To understand Sorokin's philosophy as a photographer, one must look back at the history of landscapes and how they have been traditionally perceived. In the past, landscapes were often seen as natural entities untouched by human intervention, inspiring awe through their pristine beauty. However, the emergence of "new topography" in the United States disrupted these conventional notions. This movement, exemplified by photographers who rejected the traditional portrayal of landscapes, focused on revealing the human impact on the environment. The influential New Topography exhibition, held in San Francisco in 1975 through the collaborative efforts of the American Center for Creative Photography, the University of Arizona, and the George Eastman International Museum of Photography and Film, showcased the works of renowned photographers such as Robert Adams, Lewis Baltz, Bernd and Hilla Becher, Joe Deal, Frank Gohlke, Nicholas Nixon, John Schott, Stephen Shore, and Henry Wessel.
Building upon this rich artistic legacy, Sorokin skillfully integrates elements
of classical landscapes while simultaneously deviating from traditional conventions, drawing inspiration from the American "new topography" artists.
Through his unique artistic vision, he explores the depths of human perception, evoking powerful emotions and introspection while shedding light on the complexities and contradictions of modern society.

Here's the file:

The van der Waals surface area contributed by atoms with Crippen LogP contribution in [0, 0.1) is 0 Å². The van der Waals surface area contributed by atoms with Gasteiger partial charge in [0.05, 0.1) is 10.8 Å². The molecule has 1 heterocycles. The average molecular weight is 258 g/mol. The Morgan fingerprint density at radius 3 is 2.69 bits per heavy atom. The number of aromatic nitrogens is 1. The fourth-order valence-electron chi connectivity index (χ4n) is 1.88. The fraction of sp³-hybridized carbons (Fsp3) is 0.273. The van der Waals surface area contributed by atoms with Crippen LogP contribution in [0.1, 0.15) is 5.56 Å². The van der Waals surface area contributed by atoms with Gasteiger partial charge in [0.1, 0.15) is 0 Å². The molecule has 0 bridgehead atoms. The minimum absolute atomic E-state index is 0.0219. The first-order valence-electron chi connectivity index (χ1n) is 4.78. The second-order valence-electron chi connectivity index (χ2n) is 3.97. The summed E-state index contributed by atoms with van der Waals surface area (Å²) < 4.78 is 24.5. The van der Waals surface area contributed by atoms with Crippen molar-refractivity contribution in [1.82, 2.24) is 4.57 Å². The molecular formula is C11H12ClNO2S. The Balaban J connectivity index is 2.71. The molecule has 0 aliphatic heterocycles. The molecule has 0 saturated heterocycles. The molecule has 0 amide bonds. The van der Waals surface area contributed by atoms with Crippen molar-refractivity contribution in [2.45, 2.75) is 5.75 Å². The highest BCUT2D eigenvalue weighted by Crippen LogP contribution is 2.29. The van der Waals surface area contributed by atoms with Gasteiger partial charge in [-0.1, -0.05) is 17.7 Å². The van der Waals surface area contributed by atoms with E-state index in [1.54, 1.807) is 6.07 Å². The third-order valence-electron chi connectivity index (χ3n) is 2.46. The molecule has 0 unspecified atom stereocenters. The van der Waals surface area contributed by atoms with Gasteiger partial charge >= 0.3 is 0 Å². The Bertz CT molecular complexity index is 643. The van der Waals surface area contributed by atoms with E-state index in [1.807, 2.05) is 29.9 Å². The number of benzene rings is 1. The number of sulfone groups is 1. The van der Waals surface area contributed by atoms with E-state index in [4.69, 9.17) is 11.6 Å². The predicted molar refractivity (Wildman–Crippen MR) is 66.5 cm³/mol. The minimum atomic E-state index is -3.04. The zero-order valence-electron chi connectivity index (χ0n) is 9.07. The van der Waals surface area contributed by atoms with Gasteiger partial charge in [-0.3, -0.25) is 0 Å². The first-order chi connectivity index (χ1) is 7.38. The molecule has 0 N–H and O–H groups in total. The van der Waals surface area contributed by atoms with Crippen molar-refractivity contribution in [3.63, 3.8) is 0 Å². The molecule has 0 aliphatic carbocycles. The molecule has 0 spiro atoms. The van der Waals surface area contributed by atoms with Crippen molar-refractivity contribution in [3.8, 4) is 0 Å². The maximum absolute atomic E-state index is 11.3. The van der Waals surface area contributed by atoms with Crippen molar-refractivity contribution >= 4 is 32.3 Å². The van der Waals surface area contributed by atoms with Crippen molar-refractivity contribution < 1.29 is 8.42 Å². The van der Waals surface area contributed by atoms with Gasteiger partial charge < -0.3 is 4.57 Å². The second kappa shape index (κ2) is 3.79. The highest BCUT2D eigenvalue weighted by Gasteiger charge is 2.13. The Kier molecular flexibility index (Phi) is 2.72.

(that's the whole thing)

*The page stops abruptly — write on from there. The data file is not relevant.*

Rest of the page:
In Sorokin's works, the traditional landscape undergoes a transformation, transcending its role as a mere subject of visual contemplation. His photographs adopt a profound symbolic context, showcasing his exploration of ideas and concepts. Each piece is a meticulously crafted mosaic that captures countless moments and thoughts, leaving a lasting impression on viewers and provoking deep contemplation about our world.
Sorokin's photography prompts reflection on a wide range of topics, from environmental concerns to social justice, and from the intricacies of human psychology to contemporary trends. By seamlessly intertwining art and reality, his images offer a unique and immersive experience for viewers. Through his lens, everyday objects and scenes morph into symbols and metaphors, challenging societal norms and raising thought-provoking questions. Sorokin's minimalistic approach not only captivates visually but also invites inner dialogue and empathy, transforming viewers into active participants in the exploration of modern culture, its complexities, and its contradictions.
Leonid Sorokin's works serve as a call to engage in profound dialogue and reflection, urging us to perceive landscapes in a new light and inviting us to discover the hidden layers of meaning within our surroundings. His photography captures the essence of harmonious landscapes while simultaneously challenging our perceptions, making him a distinctive voice in contemporary photography.ё